Super Bowl Ads Stick With Humor

image AP

Advertising's auteurs kept it quirky on Super Bowl Sunday, with humor a prime ingredient in most commercials as Americans weary of war talk and a gloomy economy were given a chance to chuckle.

Brokerage Charles Schwab noted the fear of Wall Street's three years of declines, offering a man sprinting through his neighborhood, pursued by an unseen foe. The man is finally cornered in a backyard by the mail carrier — delivering a brokerage statement.

TV's newest favorite family, the Osbournes, showed up in an ad for Pepsi with Ozzy Osbourne having a nightmare that his children had turned into Donny and Marie Osmond and his wife into Florence Henderson of "The Brady Bunch."

The game's biggest ad buyer, Anheuser-Busch, tweaked pro football's review rule and the league's troubled officiating this season with a zebra pulling referee duty during a game between horses. (The ad aired, coincidentally, right before the Tampa Bay Buccaneers challenged a turnover call and had it reversed.)

Super Bowl commercials are traditionally among the most coveted and prestigious in the advertising world, with a television audience topping 100 million people and few channel surfers. The night offers advertisers a forum for exhibiting their skills, and reach a wide, diverse group of people — some of whom watch solely for the ads.

This year's 30-second slots sold for between $2.1 million and $2.2 million, about 10 percent more expensive than last year. For the second consecutive year, Anheuser-Busch was the game's largest advertiser, with 11 spots.

About 40 percent of the game's ad spots were bought by four advertising behemoths, Anheuser-Busch, General Motors Corp., Sony and PepsiCo.

Michael Jordan showed up in two campaigns, including a new one for Hanes. In the spot, Jordan smirks as actor Jackie Chan scratches at the shirt tag rubbing his neck. The ad shows off Hanes' new tagless T-shirts.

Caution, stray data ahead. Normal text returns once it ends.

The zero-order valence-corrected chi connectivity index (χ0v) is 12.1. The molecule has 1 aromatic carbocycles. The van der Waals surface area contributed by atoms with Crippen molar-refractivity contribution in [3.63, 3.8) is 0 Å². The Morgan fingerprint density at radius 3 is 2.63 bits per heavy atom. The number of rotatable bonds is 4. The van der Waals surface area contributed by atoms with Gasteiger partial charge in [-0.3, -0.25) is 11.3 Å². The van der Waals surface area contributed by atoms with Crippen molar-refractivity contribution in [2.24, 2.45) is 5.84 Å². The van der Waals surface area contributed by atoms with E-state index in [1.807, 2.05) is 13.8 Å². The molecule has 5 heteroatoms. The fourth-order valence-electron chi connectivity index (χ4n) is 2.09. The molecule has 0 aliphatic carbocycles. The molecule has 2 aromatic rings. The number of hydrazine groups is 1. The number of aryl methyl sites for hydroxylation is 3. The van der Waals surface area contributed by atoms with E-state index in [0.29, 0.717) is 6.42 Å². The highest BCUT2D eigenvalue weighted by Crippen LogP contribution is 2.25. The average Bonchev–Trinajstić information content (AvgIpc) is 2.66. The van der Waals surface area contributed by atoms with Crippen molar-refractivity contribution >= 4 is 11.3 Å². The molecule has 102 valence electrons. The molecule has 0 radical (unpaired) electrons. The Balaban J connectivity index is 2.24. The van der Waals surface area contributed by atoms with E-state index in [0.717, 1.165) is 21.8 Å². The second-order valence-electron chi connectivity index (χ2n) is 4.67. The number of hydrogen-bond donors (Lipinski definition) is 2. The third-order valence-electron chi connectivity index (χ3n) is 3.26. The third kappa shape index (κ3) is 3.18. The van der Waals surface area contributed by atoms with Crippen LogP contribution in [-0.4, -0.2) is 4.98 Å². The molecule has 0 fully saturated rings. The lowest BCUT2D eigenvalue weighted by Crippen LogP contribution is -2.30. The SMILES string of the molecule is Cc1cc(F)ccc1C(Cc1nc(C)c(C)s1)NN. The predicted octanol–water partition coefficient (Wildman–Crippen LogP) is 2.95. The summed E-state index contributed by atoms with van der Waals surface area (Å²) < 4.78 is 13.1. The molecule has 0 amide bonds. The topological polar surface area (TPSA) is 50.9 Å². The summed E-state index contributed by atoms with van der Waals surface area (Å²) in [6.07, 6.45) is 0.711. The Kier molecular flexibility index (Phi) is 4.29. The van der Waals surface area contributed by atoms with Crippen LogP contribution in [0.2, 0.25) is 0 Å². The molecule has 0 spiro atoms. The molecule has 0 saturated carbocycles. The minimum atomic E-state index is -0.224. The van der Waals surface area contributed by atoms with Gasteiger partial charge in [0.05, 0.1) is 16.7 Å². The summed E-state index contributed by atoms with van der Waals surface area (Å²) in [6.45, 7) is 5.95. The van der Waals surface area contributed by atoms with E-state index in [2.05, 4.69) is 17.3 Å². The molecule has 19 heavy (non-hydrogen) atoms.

Big-budget movies played their usual role, with Arnold Schwarzenegger on hand to tout his summer action flick, "Terminator 3," and Warner Brothers offering many viewers their first peeks of the two new "Matrix" movies scheduled to be released this year.

Pizza Hut used the game to unveil its newest pie, the stuffed crust "gold" pizza, which has a ring of cheddar cheese melted around the crust.

McDonald's offered a humorous twist on the bad day of a bedraggled middle-age Dad: his equally frazzled young son forced to contend with a flat tire on his bike and a surprise math quiz at school. Then Mom offers McDonald's, to which the precocious adolescent replies, "That's what I love about that woman."

In a spoof of his past tax problems, country crooner Willie Nelson decides to shoot a shaving cream commercial to help pay a $30 million tax bill. The ad was for H&R Block, the tax preparation company.

HotJobs, the job-search company that's part of Yahoo! Inc., bucked the trend with a somber commercial showing people at work singing about rainbows.

"We just feel that this year, given what's going on in the economy and in the environment in general, that a more respectful point of view and approach of job search is what's needed," said Marc Karasu, HotJobs' vice president of advertising.
  • Ellen Crean

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